A New Bike for Little Mike
“Are you gonna fix Little Mike’s bike?”
Little Mike’s father heard his mama speaking to him, but he remained sitting
on the weathered front porch drinking coffee, smoking a cigarette, and staring blankly into the summer sky.
“You’ve had time to fix it,” his mama continued from inside the house.
Mike hadn’t worked at the sawmill since some lumber fell on his right hand, crushing it, a month ago.
Mike’s accident placed his job and his passion in jeopardy. The sawmill was his job, but Mike was an accordion player in a Cajun quintet—The Church Point Playboys—and since his accident he hadn’t been able to play.
“Are you listening to me?” His mama was on the porch; the old wooden planks creaked under her feet.
“I heard you.”
“Well are you?”
“Oui. Where is he?”
“He’s out back cleaning the dog house.”
Mike stamped out his cigarette on the porch and headed around the house to get his son so he could help fix the bike. Mike was supposed to have fixed his son’s bike three months ago, but he put it off because he was setting aside a little of the money he made every week playing at different bars with his band, and he was going to use the money to get Little Mike a new bike for his birthday next month. But since his accident…
When Linda filed for the divorce a year ago, Mike took his son and lived in the Bon Temps Motor Lodge. He knew from his own parents' divorce, that judges gave custody to the mothers, so Mike figured their time at the Bon Temps would be his last chance to have his son live with him. Mike was going to stay at the motel till he could find a place, but after the accident, his money ran out and he went to his mama’s. She lived off of her retirement from the school cafeteria and her Social Security. Mike needed to get his hand looked at again, but he didn’t have medical insurance and wouldn’t feel right asking his Mom to pay for that too.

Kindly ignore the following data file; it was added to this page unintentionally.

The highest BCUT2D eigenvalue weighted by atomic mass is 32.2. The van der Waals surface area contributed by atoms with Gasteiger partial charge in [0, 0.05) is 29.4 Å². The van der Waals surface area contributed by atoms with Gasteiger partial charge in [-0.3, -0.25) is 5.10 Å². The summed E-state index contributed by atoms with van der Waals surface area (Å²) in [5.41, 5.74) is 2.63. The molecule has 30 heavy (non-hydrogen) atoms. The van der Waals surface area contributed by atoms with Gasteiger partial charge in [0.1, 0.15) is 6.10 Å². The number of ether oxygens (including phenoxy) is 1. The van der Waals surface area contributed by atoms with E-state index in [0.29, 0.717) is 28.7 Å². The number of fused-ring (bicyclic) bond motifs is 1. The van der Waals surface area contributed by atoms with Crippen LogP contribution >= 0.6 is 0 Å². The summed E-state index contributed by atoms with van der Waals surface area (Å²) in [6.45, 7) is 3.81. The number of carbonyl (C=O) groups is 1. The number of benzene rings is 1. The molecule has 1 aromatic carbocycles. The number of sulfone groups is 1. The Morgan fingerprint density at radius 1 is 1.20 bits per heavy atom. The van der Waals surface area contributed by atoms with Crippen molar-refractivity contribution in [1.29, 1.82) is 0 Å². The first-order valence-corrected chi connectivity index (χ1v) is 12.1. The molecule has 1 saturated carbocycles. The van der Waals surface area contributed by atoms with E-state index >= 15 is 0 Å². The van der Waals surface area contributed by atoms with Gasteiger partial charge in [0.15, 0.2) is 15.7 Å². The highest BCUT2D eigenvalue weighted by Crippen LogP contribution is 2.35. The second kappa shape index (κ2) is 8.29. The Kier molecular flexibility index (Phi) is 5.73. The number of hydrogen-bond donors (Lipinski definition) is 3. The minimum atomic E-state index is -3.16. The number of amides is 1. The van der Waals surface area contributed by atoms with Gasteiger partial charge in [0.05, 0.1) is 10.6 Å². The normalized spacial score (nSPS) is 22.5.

In the divorce, Linda got their apartment in town and Mike received custody of Little Mike because Linda, to all of Church Point’s surprise, asked the court not to give her custody. Linda had been by to see Little Mike twice since the divorce. She picked him up on Friday both times and spent the entire weekend with him. Those visits were before Mike’s accident.
When Mike was twelve, five years older than Little Mike is now, his father filed for divorce, and Mike’s father had visitation rights every weekend, although his father usually only showed up one or two weekends a month. That was for the first year after the divorce. Then his father came around about one weekend every few months. A little later his father moved out of Church Point, and Mike hadn’t seen his father since.
Little Mike was inside the dog house throwing hay out. “Get out of there, cher ti garçon. You’re gonna be full of fleas. Use the rake to pull the hay out.” Mike reached for the rake with his right hand, tried to grip it, but couldn’t. He used his left hand and picked up the rake lying next to the dog house. “Do it like this. You see?” he said, pulling out a pile of hay.
“Here, you do it. That’s the way.” Mike awkwardly lit a cigarette with his left hand and let out a cloud of smoke with a slow exhale. “When you finish this we’ll start on your bike.”
“All right!” Little Mike raked the hay out quicker.
Mike walked over to the shed where there was some hay stacked in bails for the milk cow, and broke off some with his good hand and carried it back to the dog house. “Take this and spread it around inside, garcon.” Mike stuffed the hay that had been in the dog house into a garbage bag. “Take this garbage bag and set it by the road.” Little Mike threw the bag over his shoulder and marched proudly to the road.
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